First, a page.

In the context of payment, the concept of “the check” was conceived by Dutch traders in the early 1500s. The check became a way of banking through clearing houses and a safer alternative to keeping money at home. Today, 500 years later, check payments continue as an accepted form of monetary transactions.
However, the idea of making payments “digitally” continues to intrigue and influence the goals of accounts payable organizations. The sheer scale of transactions has created a need for alternatives to paper payments, which would promote cheaper and quicker methods for reducing waste while improving security.
One example of how organizations initially pushed to move away from checks is ACH or Automated Clearing House. Invented in the early 70s by a California group of bankers, the Special Committee on Paperless Entries (SCOPE), the goal was to create an automated payment system to replace or augment the volume of checks being cleared.
In 1972 SCOPE formed the first ACH association and established a legal, technical and operational framework for dealing with how electronic payments should work. By 1978 all financial institutions in the United States were able to transfer ACH payments back and forth. Ten years later, over a billion ACH payments had been transferred. Between 2000 and 2001, ACH payments grew to over 1 billion transfers in one year. In 2012, over 21 billion transfers occurred, totaling $36.9 trillion.
Today, there are several methods for payment used in the B2B sphere. These include wire transfers and purchasing cards. Yet despite the efforts of becoming digital, in the world of AP checks continue to be ubiquitous in B2B payments. According to an AP automation study conducted by The Institute of Financial Operations, they account for 50 percent of payments.
The path to innovation, however, continues and in recent years has evolved to embody new ways of thinking about not only payments, but even how we conceive the notion of credit cards in view of the development of virtual cards.
According to PYMTS.com, virtual cards have been around for some time. Though initially marketed primarily to consumers to improve the security of online payments, the use of virtual cards has gradually gained momentum in B2B companies, particularly in travel, invoice and health care payments, where use of paper checks prevails.
By definition, virtual credit cards are cards that generate a unique credit card number to coincide with a specific transaction. Also referred to as “single-use credit cards,” virtual cards offer businesses a highly controlled and secure way of making payments. Through virtual card products, issuers provide companies with specific 16-digit card numbers they may use online or by phone to apply to specific transactions or payees, thus providing an extra layer of security compared with traditional card products. There is no actual plastic card issued. And depending on the issuer, maximum charges can be set for the virtual numbers, further protecting transactions.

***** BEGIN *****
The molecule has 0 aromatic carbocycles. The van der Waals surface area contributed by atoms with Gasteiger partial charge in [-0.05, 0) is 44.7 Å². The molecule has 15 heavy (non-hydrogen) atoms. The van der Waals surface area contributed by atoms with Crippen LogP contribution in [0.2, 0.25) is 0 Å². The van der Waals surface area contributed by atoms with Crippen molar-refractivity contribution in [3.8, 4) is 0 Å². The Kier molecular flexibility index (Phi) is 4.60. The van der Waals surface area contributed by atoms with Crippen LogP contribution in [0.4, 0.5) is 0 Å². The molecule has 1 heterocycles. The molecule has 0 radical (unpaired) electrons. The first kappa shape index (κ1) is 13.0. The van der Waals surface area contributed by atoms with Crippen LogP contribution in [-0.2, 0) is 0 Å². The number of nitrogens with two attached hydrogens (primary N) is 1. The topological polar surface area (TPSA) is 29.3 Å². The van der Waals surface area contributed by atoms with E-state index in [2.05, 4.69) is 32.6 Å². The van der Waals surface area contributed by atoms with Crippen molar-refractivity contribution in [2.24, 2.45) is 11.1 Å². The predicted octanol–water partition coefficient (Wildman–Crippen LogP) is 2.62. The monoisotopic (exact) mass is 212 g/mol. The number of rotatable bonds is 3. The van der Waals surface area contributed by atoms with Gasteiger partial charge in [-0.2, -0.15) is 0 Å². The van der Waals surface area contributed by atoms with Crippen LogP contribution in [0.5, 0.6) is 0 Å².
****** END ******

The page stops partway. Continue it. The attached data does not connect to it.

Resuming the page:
Today, some studies note that as many as 20% of companies use virtual cards for making payments. Benefits of virtual cards provide over wire transfers or traditional cards include:
- Authorized exact amounts that are due to a specific payment
- Batch of payments can be made from an accounting system
- Separate listing for each payment transaction
- Rebates based on volume translating into revenue generation
At Determine, we enable ePayment options, including ACH and virtual cards. Organizations looking to standardize their payment processes are driving adoption to these alternative methods of payment. Suppliers are also discovering benefits in accepting virtual card and ePayment. Even if virtual card options draw a fee of one or two percent, the difference is often between making a sale or not. Additionally, increases in productivity are seen as balancing against the small cost.
Flexible payment helps vendors move to paperless options without interrupting the flow of goods and services. Those options are now preferred by most companies and many suppliers. Today, AP is and continues to become more aware of the business necessity for automation, and ePayments is no exception.
* In this spirit, we invite you to join us for a webinar where, with our colleagues at Ardent Partners and WEX, we will discuss the state of Payment in 2016, including the benefits of ePayment systems and how to transition suppliers to paperless processing.